PSN-L Email List Message
Subject: Re: pendulum suspensions
Date: Sat, 10 Nov 2007 15:14:10 -0700
Hi Bob, Thank you for this interesting input. and the wed links.
----- Original Message -----
Sent: Saturday, November 10, 2007 2:22 PM
Subject: pendulum suspensions
> This is my first post to the list. I am Bob Holmström, Editor of the
> Horological Science Newsletter (NAWCC Chapter 161). Pendulum suspensions
> are of great interest to those interested in precision time keeping.
> Perhaps there is some use discussing what clockmakers have learned even
> though a clock pendulum needs to move constantly over a much larger angle
> than the devices discussed here.
> But first, since Dr. Peters suggestion to use a magnet suspended carbide
> ball is what prompted my response, I want to discuss a prior experiment:
> Marcel Bétrisey, a Swiss artist who has created many clocks and Foucault
> pendulums from "found materials", has experimented with a Foucault
> pendulum suspended from a ball attracted to a high strength magnet. He
> found that the motion was not "homogenious", in that the amplitude of the
> motion and the rate of change of the direction of motion had significent
> variations. Anyone who has attemped to build build an accurate Foucault
> pendulum can attest to the fact that the suspension design is critical and
> even then error correction devices such as Charon rings or Eddy current
> damping are required to get anthing close to accurate motion.
> Unfortunately the error correction devices add there own errors!
> Kammerling Onnes (1890's) used a crossed knife edge suspension without
> error correction for a Foucault pendulum and achieved some of the most
> accurate results ever obtained. Marcel's best results have been with
> pendulums suspended from guitar wire located by a stack of close fitting
> watch jewels in a collet. Some of Marcel's work can be seen at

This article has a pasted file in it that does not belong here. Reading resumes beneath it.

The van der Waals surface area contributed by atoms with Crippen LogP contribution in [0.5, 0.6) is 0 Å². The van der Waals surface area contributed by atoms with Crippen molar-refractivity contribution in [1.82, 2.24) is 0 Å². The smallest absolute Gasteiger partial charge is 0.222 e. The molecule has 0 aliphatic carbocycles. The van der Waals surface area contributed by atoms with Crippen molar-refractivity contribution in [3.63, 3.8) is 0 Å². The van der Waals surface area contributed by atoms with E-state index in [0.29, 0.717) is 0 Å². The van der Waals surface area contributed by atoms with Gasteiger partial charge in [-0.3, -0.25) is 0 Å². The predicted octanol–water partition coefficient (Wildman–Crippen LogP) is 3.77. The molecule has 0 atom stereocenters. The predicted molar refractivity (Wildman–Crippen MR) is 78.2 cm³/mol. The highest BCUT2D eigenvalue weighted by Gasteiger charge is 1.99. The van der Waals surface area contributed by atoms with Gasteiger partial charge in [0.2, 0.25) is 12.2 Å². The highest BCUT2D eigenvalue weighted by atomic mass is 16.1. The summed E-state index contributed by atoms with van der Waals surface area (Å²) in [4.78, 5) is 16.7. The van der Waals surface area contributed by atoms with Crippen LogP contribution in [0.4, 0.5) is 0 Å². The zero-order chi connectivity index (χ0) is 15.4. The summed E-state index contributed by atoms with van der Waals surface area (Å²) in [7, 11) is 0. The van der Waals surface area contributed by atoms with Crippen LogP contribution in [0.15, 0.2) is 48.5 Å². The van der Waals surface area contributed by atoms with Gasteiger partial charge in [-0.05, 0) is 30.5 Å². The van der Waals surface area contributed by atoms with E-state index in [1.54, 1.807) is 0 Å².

> www.foucault.ch and www.betrisey.ch For a real treat on the interaction
> of art, science, and horology see his radiometric pendulums.
> re clock pendulum suspensions: Most pendulums hang from flexures,
> including very precise clocks such as those constructed by Shortt and
> Fedchenko. The connections between the flexure and its support and
> pendulum are very important - simple clamping can be problematic - Shortt
> and Fedchenko used spring machined from blocks (i.e. thick ends) with
> great success. Modern edm techniques make this type of spring relatively
> easy to construct. Gravity wave detection pendulums use similiar
> suspensions constructed from low loss materials such as indium.
> True knife edge suspensions probably do not exist - contact forces and
> irregular contact geometry produce something less than ideal. Much better
> results are obtained with edges shaped to a small radius that can be
> obtained by lapping with an appropriate jig or by more modern edm methods.
> One test of a pendulum suspension for a clock is to see if it shows true
> "circular error" (a horological term probably best expressed as period
> error due to the fact that a pendulum is not truely isochronus - i.e. the
> period varies with amplitude). It is very difficult to construct a
> pendulum that agrees well with theoretical predictions. Plotting period
> versus amplitude squared makes extrapolating the data to zero amplitude
> much simpler than the traditional form of plot and it shows the errors
> quite readily. The idea was suggested by Stroud and Matthews, "Period of a
> rigid pendulum pivoting on flattened knife edges" Physics Education,
> Volume 22 (1987) pages 170 - 173.
> I intend to evaluate Chris Chapmen's crossed roller suspension and
> Meredith Lamb's hard disc id suspension when I return home in a couple of
> The best pendulum suspension results that I have obtained so far are with
> an air bearing suspended pendulum. The pendulum was suspended from both
> ends of a rod passing through a porus graphite air bearing, first with
> magnets controling side to side drift and then air bearings on the ends
> also. Some results and photos of the setup are at
> http://www.hsn161.com/air.html Perhaps not the most practical - the air
> bearings are not cheap and a continuly running air compressor is a bit
> Note: John Harrison used a third method to control end to end drift and to
> reduce friction in his H1 chronometer e.g. he used a small fiber from each
> end of the rod to a fixed support - in addition the rod was supported on
> "anti-friction" rollers (imagine segments of two large wheels with the
> shaft resting at the intersection of their radii at each end of the
> Bob Holmström
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